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Stumbling across Hobblebush

Posted Friday, September 10, 2021
— Naturalist’s Journal

Taken along Sterling Forest’s Upper Gorge Loop

Hobblebush (Viburnum lantanoides) is a humble broad-leaved wood plant that tends to inhabit the understory of cool forests under 3000 ft in elevation. This helps to make them quite prolific in our region of Vermont. In the Spring, the Hobblebush produces beautiful, sterile white flowers that change into tough berries that morph from green, to red, to black. These flowers are irresistable to many pollinator species and attract a large number of insect pollinators, despite not producing any pollen. 

Hobblebush has also been a favorite snack for browsing deer and moose, and has been called 'moosewood' or 'moosebush' in the past. The reason that people call it Hobblebush is that it will often trip or 'hobble' you. The branches of the Hobblebush are wiry and often suspended off the tree in a declining slope, causing them to droop as the leaves unfurl and berries begin to form. When these branches touch the ground they may actually begin to take root, causing these low-lying shrubs to become quite haphazardous to travel through or around. Easiest way to cultivate this plant is to take cuttings or branches to directly plant, and acts as a great thicket plant. Just be careful, as the hobblebush is true to its name and makes clearing it out of a thicketed area hazardous if left undisturbed for extended periods of time.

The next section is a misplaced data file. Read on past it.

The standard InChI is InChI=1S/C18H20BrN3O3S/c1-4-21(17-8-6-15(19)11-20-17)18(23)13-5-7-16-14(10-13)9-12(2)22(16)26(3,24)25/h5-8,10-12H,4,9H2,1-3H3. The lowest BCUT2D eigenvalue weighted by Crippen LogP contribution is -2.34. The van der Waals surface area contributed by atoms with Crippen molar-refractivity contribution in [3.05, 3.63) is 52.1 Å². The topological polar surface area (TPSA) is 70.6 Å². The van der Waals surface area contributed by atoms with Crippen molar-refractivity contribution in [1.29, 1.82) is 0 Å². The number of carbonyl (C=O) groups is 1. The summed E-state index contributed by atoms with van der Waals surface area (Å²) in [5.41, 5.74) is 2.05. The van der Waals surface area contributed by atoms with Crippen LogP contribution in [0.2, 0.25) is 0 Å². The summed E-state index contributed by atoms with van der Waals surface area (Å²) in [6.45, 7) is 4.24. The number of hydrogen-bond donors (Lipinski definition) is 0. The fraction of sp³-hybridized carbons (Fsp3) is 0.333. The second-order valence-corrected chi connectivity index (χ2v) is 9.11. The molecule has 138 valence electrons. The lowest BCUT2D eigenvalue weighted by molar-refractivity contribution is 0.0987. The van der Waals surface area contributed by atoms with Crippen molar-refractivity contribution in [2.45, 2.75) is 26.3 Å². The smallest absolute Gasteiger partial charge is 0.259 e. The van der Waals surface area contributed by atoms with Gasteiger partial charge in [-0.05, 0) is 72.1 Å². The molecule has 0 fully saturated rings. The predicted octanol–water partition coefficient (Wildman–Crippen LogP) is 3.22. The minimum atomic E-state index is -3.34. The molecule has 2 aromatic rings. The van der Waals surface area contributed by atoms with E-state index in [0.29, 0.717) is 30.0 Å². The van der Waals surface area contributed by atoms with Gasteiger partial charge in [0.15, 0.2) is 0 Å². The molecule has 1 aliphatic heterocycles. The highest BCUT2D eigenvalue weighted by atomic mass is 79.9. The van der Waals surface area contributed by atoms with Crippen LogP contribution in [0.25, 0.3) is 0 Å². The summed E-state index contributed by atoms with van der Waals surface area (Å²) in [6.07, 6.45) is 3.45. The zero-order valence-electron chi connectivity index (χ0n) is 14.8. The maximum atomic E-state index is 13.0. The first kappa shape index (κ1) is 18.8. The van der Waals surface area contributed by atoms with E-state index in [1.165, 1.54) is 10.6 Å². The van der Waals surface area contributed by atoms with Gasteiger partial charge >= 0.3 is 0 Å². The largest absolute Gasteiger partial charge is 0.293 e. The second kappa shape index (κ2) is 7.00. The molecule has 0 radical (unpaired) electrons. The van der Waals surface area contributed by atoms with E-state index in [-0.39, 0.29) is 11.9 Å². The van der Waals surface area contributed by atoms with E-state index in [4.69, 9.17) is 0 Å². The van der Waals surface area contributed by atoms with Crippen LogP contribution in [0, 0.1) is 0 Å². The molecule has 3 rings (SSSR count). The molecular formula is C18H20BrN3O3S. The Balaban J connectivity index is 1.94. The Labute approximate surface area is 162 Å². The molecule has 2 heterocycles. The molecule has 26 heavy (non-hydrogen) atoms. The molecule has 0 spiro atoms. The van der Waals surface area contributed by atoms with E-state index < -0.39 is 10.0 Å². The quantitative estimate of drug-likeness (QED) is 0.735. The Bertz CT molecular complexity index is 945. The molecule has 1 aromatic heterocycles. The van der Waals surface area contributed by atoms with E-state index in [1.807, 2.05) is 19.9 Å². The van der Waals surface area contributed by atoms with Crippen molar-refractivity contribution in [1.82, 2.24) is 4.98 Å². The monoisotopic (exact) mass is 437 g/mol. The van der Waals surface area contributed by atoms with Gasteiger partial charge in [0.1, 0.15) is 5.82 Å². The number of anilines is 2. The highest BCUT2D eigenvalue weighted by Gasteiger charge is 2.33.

For more information regarding Hobblebushes check out these great resources:

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